In an ever-changing environment, many companies are being forced to address how they get rid of their waste and how they consume energy.
With more and more businesses deciding they will only deal with carbon-neutral or eco-balanced companies (those who are not detrimental to the environment) some manufacturers are turning to an on-site Anaerobic digestor as an alternative. Many companies are bringing an AD onboard to up their ‘green credentials’ as a move towards displaying Corporate Social Responsibility.
What is an Anaerobic Digestor?
AD’s are essentially sealed tanks containing waste food, farm waste and/or sewage. Microorganisms release gas after consuming the waste, creating ‘Biogas’ – this is then used as a fuel to create renewable electricity and heat energy. What’s leftover is a nutrient rich biofertilizer, which will be used on farmland (after being pasteurised to remove pathogens) instead of using fossil fuel derived fertilisers.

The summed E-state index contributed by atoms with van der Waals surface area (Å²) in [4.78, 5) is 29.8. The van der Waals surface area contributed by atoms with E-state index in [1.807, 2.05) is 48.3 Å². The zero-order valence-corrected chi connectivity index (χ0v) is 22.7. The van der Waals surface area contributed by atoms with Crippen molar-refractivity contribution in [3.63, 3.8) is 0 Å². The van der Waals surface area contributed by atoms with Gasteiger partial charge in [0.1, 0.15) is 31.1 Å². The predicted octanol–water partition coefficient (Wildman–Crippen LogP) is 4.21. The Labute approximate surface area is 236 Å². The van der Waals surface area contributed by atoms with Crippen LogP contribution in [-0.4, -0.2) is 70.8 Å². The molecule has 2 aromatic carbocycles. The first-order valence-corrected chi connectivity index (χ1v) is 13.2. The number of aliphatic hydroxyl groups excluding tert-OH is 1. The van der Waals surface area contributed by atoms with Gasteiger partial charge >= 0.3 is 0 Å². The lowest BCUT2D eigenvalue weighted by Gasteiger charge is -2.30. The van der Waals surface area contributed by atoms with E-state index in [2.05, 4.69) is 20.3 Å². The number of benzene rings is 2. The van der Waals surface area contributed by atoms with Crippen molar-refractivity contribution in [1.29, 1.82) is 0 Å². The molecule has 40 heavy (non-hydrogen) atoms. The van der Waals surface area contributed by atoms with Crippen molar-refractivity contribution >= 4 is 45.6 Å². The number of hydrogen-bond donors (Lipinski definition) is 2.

For every tonne of food waste processed in an AD, between 0.5-1 tonne of harmful CO2 is prevented from entering the atmosphere. If the food waste were to go to a traditional landfill instead, it would rot and produce excessive amount of methane, a powerful greenhouse gas. If an Anaerobic Digestor is on-site at a facility, it also prevents the need to transport waste which is a massive contributor to CO2 emissions, with a quarter of the UK’s emissions coming from transport alone.
The odours produced by digestors such as these vary greatly depending on the age and make of the model. One thing can be agreed; they significantly reduce odour compared to traditional methods, by as much as 80% in some sewage plants. However, although Anaerobic Digestion is a sealed process, there is still a need for odour monitoring and prevention. As AD’s become increasingly popular and pop up closer to neighbours who may not welcome the stench of rotting materials should the noxious gases escape the digestor, preventions need to be in place to ensure companies are not causing a nuisance.
How can Anaerobic Digestor odour be controlled?
Odour can be monitored by various forms of equipment such as that used by the UKAS accredited odour laboratory belonging to Spectrum Environmental Services. Samples are regularly taken to ensure odour units are low enough to pass EA regulation. If the odour emissions are too high, abatement advice can be given to ensure the facility can continue running efficiently.
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